Page was last updated on July 1, 2001

 

Atwine Henry "Winey" Canevit was born March 9, 1895 in Lewistown, Illinois, the only child of Tandy and Dollie Canaevit [1]. Dollie died soon after Winey's birth, and Tandy later re-married, giving Winey a few half-sisters and a half-brother [2].


    Near the end of World War I, Winey enlisted into the U.S. Army, serving from June 24, 1918 to January 4, 1919, leaving the service with an Honorable discharge [3]. With the end of the war, Winey felt he did not need to continue serving, and according to my Grandmother (Mary Canevit), Winey was not fond of the service. Unfortunately, most of Winey's personnel records were destroyed in a fire at the National Archives and Records Administration in 1973.


    Winey married twice. He first married Iona Rambo , a school teacher who graduated from the University of Iowa [4]. Iona was the daughter of Harry Washington Rambo and Michella Dell Works, and was born January 17, 1897 in Clarion, Iowa [5]. They had two children together, Harold Eugene and George Henry. I do not know what caused the break-up of the marriage, but Iona later re-married to Ralph Francis Alexander [6].


    Winey re-married to Louise Elizabeth Snell, daughter of Thomas Snell and Erma Howerter. They had several children together: Dorothy ArMinnie; Edward Leonard; Erma Lou; Robert Lee; Donald Laverne; Mary Louise; William Thomas; and Cathryn [2],[6]. All told, Winey fathered ten children!


    Winey was a farmer, but he also worked at a steel mill for a time. He was involved in an accident at the steel mill where he lost a few fingers and his left eye. For the rest of his life he wore a black patch over his eye, leading me to believe that he was a pirate when I met him as a child ( I don't believe I was five years old, yet when I met him). Edward Canevit noted that Winey was never afraid to tell a child how he lost his eye. Concerning the accidents that Winey had, Edward relayed the following: "Dad had a lot of accidents while working at ABC appliances. I worked the same machine that Dad worked on when he lost his fingers when I was working there before I was going in the service. Dad was working the next machine over. That was the machine he was working on when he broke his pelvis! Dad had a lot of bad luck working there! [9]"

    Winey also umpired for a minor league, often showing up as the only umpire for the games. He would have to call balls and strikes from second base, and supposedly no one questioned his calls, despite being handicapped with only one eye. Edward Canevit states, "Dad was crazy about umpiring. He was always getting into a game somewhere, like the Optimist League, the Church, and the Sunday League [9]." According to my Grandfather (Harold Eugene Canevit), Winey was an avid baseball fan who cheered for two opposing teams: the Chicago Cubs and the St. Louis Cardinals.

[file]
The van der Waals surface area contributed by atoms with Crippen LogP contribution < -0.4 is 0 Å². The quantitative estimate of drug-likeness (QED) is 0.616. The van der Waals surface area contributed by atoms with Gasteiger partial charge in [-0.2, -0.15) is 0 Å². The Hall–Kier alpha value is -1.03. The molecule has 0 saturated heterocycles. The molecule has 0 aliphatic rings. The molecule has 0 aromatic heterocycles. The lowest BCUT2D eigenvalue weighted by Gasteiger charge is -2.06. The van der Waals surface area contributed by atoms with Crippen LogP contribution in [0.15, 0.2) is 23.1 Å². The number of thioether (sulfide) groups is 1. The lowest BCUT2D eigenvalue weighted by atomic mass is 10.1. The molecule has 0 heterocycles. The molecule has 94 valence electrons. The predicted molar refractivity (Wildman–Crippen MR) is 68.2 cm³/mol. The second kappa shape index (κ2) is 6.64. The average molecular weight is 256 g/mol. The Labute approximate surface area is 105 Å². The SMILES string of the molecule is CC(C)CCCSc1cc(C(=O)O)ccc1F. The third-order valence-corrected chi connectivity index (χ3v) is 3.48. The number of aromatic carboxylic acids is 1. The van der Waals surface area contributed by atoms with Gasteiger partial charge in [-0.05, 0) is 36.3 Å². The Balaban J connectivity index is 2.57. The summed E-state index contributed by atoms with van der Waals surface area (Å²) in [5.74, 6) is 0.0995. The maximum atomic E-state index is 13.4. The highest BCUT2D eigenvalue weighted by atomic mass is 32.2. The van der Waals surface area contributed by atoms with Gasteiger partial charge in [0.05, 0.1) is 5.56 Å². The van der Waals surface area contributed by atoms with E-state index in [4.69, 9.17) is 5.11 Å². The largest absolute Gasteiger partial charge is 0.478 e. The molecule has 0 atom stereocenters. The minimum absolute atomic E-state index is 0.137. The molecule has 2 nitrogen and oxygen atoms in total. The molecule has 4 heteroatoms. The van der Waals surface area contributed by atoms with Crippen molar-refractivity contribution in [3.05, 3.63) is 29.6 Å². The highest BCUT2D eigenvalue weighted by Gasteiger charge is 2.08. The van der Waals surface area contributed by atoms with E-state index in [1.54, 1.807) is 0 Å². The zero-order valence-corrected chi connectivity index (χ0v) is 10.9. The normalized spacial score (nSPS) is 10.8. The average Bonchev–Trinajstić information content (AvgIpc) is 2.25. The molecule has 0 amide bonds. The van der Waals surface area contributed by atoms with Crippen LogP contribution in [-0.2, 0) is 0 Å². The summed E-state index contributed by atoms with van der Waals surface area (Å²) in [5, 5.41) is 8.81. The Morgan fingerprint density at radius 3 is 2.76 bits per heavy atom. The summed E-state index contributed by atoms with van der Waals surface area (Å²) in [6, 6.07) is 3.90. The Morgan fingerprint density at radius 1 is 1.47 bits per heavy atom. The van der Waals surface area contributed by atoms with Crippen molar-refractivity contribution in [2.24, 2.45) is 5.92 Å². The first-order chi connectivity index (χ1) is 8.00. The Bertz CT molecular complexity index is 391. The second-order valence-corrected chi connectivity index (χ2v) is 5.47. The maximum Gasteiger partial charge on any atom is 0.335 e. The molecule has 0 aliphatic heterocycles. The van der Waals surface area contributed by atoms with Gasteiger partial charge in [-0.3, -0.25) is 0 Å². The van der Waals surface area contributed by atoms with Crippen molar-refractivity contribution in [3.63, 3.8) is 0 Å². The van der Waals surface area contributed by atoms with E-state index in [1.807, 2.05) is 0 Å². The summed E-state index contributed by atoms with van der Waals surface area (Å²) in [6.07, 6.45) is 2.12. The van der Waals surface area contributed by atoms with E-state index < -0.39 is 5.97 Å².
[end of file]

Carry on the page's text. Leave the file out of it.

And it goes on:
Dick Pollitt contacted me to see if we were related, and that he knew Winey Canevit. Here's a portion of the E-mail: "I seem to remember him being in his fifties or so in 1957 - 1959. Would that be correct? At the time he was blind in one eye and wore a patch. I did not know that he played minor league baseball and he never played at all when I knew him. He did seem to get players. We played in what was called the Fulton County League in those days and played on Sunday afternoons. Peoria, at the time, had a Sunday morning league with players MUCH better than most of us. Winey was able to get several of those players to play with us in the afternoon. A significant number of players in the Fulton County League had played minor league baseball at one time or another but for the most part were older. The Peoria League had younger players. I played with an Ethan Blackaby from Canton who eventually played for the Milwaukee Braves (before Atlanta). Winey seemed to know a lot of players" [7].

    My father relayed a story to me years ago that he remembered a trick that Winey would perform for kids: apparently he could place a light bulb into his mouth and light the bulb seemingly with no electricity.